Imagine if the phrase “Everything old is new again” applied to technology -- that consumers suddenly grew bored with intuitive design and began to hunger for, say, the touch of a bulky button or the sound of a dial-up modem. Well, as it turns out, gadget manufacturers have found a niche market in tech nostalgia.
56K Modem Simulators
Maybe it’s just me but the screeches, pops, and hisses of the Internet connecting of yore isn’t the stuff of wistful memories. They’re the tech equivalent of nails scraping on a chalkboard. I don’t fondly recall the carpal-tunnel-inducing exercise of clicking the “Connect” button over and over while competing with other users for server space on what was then called America Online (AOL). Of course, once you actually made it onto the World Wide Web, you barely had time to type in your Lycos search before the overloaded AOL call center booted you right off. That “Always Offline” nickname stuck for good reason.
But for those who find the silence of broadband and Wi-Fi deafening, those old '90s sounds are still just a click away. Free-Loops.com offers a free Wav file download of the dial-up sound effect and Lazylaces brought an old US Robotics modem back to life -- complete with blinking lights.
If you need an excuse for keeping that vintage telephone table or are just looking for a decent bicep workout, an Etsy store called Freeland Studios has you covered. The iRetrofone is a 1950s-style telephone base, hand-sculpted in heavy-duty, half-inch thick urethane resin that acts not only as a docking and synching station for the iPhone (AAPL), but an actual conduit for communication.
But this throwback product is actually a down-date from the previously released Novophone. A corded handset accessory that plugs into the common cell phone, the Novophone may not fit in your pocket, but it’s at least portable enough for a messenger bag.
Pyle-Home Phonograph/Radio/Cassette/MP3 Player
Really? No eight-track player? This everything-but-the-kitchen-sink music system packs a century’s worth of music technology into one unit. The talking machine-esque Victrola design with classic horn is beyond retro. It’s barely 20th century.
But the Pyle Audio machine, sold on Amazon (AMZN), is more than just an anachronistic novelty item. The USB port allows for the conversion of analog formats to digital files. You know, just like Edison would’ve done.
Crosley Duet Alarm Clock Radio
The only company to make this list that manufactured the original product it’s meant to replicate is Crosley. The vintage features of this Duet AM/FM clock radio, including the rounded shape, analog tuning dial, and clock face, are all inspired by the Crosley radio designs from the 1940s. The portable music player plug-in and patented AroundSound are postwar updates.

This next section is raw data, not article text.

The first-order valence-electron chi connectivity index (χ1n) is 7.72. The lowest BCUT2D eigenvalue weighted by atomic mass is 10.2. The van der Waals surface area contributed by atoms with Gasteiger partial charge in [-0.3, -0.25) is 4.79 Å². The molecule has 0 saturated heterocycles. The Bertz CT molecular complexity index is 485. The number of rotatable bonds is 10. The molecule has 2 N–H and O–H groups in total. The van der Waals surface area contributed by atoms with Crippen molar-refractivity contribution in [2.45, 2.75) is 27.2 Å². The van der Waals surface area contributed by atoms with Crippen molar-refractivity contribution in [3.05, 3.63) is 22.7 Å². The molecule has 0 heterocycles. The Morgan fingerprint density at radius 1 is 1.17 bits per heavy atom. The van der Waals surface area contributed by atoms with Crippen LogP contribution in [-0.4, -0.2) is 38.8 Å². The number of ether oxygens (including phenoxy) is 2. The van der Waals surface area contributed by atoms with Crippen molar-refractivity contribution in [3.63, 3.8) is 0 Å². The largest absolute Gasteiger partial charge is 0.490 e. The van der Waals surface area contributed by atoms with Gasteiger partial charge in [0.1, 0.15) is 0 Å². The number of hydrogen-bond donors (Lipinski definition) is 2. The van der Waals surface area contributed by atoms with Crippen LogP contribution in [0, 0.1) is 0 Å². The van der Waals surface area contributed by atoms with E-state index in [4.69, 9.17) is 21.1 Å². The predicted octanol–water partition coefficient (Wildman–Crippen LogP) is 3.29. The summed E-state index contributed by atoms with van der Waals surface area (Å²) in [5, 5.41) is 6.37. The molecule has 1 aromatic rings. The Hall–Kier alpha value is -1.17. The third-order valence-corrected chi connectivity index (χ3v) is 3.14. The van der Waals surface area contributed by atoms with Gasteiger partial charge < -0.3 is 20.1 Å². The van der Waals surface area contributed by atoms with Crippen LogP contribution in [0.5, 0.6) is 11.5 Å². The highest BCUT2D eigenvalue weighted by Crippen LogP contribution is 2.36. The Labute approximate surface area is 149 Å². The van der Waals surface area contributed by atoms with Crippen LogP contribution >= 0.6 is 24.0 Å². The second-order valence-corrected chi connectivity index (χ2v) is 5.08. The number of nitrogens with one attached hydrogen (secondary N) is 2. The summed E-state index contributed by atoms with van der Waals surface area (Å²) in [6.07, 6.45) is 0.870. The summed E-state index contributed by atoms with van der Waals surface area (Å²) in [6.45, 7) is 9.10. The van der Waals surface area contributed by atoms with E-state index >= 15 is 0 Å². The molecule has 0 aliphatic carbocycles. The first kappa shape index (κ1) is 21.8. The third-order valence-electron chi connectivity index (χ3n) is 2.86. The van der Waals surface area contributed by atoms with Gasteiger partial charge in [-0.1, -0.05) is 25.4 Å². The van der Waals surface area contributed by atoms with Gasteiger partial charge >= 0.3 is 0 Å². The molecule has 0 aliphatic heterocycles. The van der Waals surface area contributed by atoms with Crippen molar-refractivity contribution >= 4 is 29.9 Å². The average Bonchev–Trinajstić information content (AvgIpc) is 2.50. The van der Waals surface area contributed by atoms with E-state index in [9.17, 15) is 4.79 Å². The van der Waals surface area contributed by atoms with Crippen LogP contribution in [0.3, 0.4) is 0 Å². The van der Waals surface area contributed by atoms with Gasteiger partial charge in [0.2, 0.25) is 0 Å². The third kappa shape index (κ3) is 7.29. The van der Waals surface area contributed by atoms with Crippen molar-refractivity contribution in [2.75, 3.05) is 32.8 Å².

Powel Crosley, who founded the company in 1920 after being astounded by the $130 going rate for radio receivers, would be pleased to know his prices have stayed low. The $35 price tag he attached to his own meticulously-crafted mass-marketed radios back then would cost $377 in today’s dollars. Crosley’s current asking price for the Duet is $150.
iCade 8-Bitty Game Controller
Retro arcade gamers, rejoice. While there are any number of old school emulators out there allowing users to relive their Atari, NES, and Commodore 64 days, with today’s touch pads, few give the true button mashing experience.
Enter iCade 8-Bitty, the wireless game controller that gives Android (GOOG), iPhone, and iPad owners a chance to experience the sore, calloused thumbs of their youth. Unlike the smudge-streaked screens of modern-era phones, the iCade 8-Bitty implements the old school directional pad (D-Pad) and four-button array that will Up, Up, Down, Down, Left, Right, Left, Right, B, A. Start up your nostalgia.
For a writer, there’s something incredibly romantic about composing a work of art on a typewriter. Just ask Woody Allen, who, for the last half century, hasn’t written a word on anything but the same trusty Olympia portable.
So authors and screenwriters must be gushing over the invention of antique typewriter collector Jack Zylkin, called the USB Typewriter. This “groundbreaking advancement in the field of obsolescence” is the perfect marriage of old school aesthetics and modern functionality. The typewriter plugs into the USB port on desktop and laptop Macs and PCs (and tablets) and serves as the device’s keyboard. This allows users to experience the satisfying clickety-clack staccato of typewriter keys without the need for Wite-Out or correction tape.
Now, whether or not aspiring writers want to schlep the machines into Starbucks to pretend to write their first screenplay is an entirely different matter.
In November 2010, when Minyanville touched on the trend of out-dating digital camera photos in the Throwback Products We Love article, Instagram was still in its crib. Now, the app tribute to the Kodak Instamatic and Polaroid cameras that puts our pics through retro filters before allowing us to share them online, has been snapped up by Facebook (FB). At the hefty sum of $1 billion, Instagram and its dozen or so employees is the single biggest acquisition of any app.
Meanwhile, Kodak is, ironically, the picture of failure.
By Diane Bullock
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